716 F.2d 615, 620 (9th Cir. 1983); see also United States v. Mayer, 490 F.3d 1129, 1137 (9th Cir. 2007).
United States v. Aguilar, 883 F.2d 662, 705 (9th Cir. 1989).
469 F.Supp. 773 (D.N.J. 1978).
Id. at 774-75.
Id. at 775.


When the FBI obtained Paton’s letter, it opened an investigation on her for
“subversive” matter, and a field investigation ensued. It soon became local and national
news that Paton was the subject of an FBI investigation. 68
The district court found that Paton had the First Amendment right to receive her
requested information “free of government interference and to remain anonymous in her
request for political information.”69 The court also, however, limited its holding to
national security cases, finding that they “often reflect a convergence of First and Fourth
Amendment values not present in cases of ‘ordinary’ crime.”70 The court therefore
addressed only mail covers involving national security, ultimately holding that
“[n]ational security as a basis for the mail cover is unconstitutionally vague and
In a more recent case, a former member of the Earth Liberation Front and a
current bookstore owner, Leslie Pickering, learned his mail was being tracked.72 In that
case, the post office accidently sent to Pickering a card ordering the mail cover and
reading, “Show all mail to supv” — supervisor — “for copying prior to going out on the
street.” It included Pickering’s name, address and the type of mail that needed to be
monitored. The word “confidential” was highlighted in green. The post office confirmed
to Pickering that it was tracking his mail, but would say nothing else.
These cases suggest three potential First Amendment challenges to mail covers.
While not strictly prohibiting communication or directly infringing upon First


Id. at 776.
Id. at 778.
Id. at 781.
Id. at 782.
Nixon, supra note 13.


Amendment rights, mail covers may chill individuals’ right to associate, 73 to receive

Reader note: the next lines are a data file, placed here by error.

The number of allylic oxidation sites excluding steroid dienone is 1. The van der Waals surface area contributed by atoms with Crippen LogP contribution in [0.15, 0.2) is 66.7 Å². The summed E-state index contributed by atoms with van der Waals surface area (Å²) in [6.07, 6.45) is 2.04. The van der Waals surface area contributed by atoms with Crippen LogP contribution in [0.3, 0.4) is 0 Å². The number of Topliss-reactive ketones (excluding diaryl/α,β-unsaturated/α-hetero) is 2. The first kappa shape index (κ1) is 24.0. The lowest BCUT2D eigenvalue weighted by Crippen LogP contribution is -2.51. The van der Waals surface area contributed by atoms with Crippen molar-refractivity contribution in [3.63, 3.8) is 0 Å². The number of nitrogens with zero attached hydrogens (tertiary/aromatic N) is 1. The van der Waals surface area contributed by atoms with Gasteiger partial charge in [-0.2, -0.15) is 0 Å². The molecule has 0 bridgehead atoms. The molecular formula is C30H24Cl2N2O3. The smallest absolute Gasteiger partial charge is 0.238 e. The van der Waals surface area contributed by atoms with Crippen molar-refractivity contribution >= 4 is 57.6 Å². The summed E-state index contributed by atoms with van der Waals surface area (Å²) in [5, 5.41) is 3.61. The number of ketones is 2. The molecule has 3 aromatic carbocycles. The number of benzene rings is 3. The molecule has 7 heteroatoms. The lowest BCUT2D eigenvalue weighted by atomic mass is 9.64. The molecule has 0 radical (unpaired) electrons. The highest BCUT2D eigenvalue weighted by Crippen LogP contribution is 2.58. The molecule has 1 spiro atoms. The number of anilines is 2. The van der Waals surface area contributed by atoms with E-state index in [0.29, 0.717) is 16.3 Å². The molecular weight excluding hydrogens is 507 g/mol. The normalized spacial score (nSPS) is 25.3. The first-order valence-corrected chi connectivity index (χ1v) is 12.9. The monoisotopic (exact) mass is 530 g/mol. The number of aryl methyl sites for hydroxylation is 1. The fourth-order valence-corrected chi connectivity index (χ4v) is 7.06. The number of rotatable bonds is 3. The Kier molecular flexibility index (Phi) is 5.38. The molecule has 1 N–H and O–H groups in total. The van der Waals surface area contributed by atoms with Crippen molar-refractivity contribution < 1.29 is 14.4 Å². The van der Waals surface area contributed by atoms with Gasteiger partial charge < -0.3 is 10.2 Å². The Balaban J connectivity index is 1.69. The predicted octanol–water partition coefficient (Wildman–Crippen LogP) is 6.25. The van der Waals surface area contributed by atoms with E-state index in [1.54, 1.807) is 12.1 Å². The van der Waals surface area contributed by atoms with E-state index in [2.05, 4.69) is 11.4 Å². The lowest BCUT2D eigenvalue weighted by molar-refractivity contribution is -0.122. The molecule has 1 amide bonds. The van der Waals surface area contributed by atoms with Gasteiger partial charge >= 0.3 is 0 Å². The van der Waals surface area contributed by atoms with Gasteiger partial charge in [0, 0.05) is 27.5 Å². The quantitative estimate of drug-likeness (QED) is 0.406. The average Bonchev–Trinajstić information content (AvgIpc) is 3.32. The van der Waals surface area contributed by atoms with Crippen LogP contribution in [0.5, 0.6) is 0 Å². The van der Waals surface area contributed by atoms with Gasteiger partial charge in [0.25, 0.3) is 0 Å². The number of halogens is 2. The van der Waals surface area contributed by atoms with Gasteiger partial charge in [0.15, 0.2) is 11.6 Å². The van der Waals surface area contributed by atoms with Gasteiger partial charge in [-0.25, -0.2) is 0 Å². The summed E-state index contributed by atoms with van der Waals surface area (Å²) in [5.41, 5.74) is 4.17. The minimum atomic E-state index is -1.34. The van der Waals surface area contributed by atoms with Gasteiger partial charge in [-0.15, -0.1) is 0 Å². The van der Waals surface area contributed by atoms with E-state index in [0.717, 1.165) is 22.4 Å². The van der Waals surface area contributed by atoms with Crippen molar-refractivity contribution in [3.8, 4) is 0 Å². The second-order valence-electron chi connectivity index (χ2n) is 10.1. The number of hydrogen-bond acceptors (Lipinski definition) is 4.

information,74 and to engage in First Amendment activity anonymously. 75 To be sure,
Paton and Pickering knew they were being monitored — often a requirement for a
successful First Amendment claim because it is thought that without knowledge of
monitoring, the monitoring cannot chill First Amendment activities.76 Without
knowledge, there can often be no standing.77 However, the standing requirement has
been relaxed for First Amendment overbreadth claims, allowing litigants to challenge a
law “not because their own rights of free expression are violated, but because of a judicial
prediction or assumption that the statute’s very existence may cause others not before the
court to refrain from constitutionally protected speech or expression.”78
III. Three issues
Based on the mail cover regime and the relevant law, there are three potential
constitutional and privacy issues generated by mail cover surveillance. These issues are
(1) whether mail covers ever entail a Fourth Amendment violation; (2) whether § 233.3,
if it is followed, is adequate to protect Fourth Amendment rights; and (3) whether § 233.3
is adequate to protect sub-Fourth Amendment privacy concerns.
a. Do mail covers ever entail a Fourth Amendment violation?
Courts have uniformly held that mail covers do not entail Fourth Amendment
violations because they function to reveal only information that is already readily visible
to anyone who observes the mailing. Under the Katz expectation of privacy test, courts

N.A.A.C.P. v. Alabama ex rel. Patterson, 357 U.S. 449 (1958).
Kleindienst v. Mandel, 408 U.S. 753, 762 (1972).
McIntyre v. Ohio Elections Com’n, 514 U.S. 334, 342 (1995).
Cooksey v. Futrell, 721 F.3d 226, 236 (4th Cir. 2013); Toscano v. Lewis, 2013 WL 1632691, *5
See Clapper v. Amnesty Int’l USA, 133 S.Ct. 1138 (2013).
Broadrick v. Oklahoma, 413 U.S. 601, 612 (1973).


have held that no one has a reasonable expectation of privacy in the information
contained on mailings’ external packaging.
Since Jones, however, no court has considered the constitutionality of mail covers
under the Fourth Amendment. Jones presents a potential for mail covers to be found
unconstitutional in some cases where the mail cover surveillance was particularly longlasting and invasive. There are three notable issues in this analysis.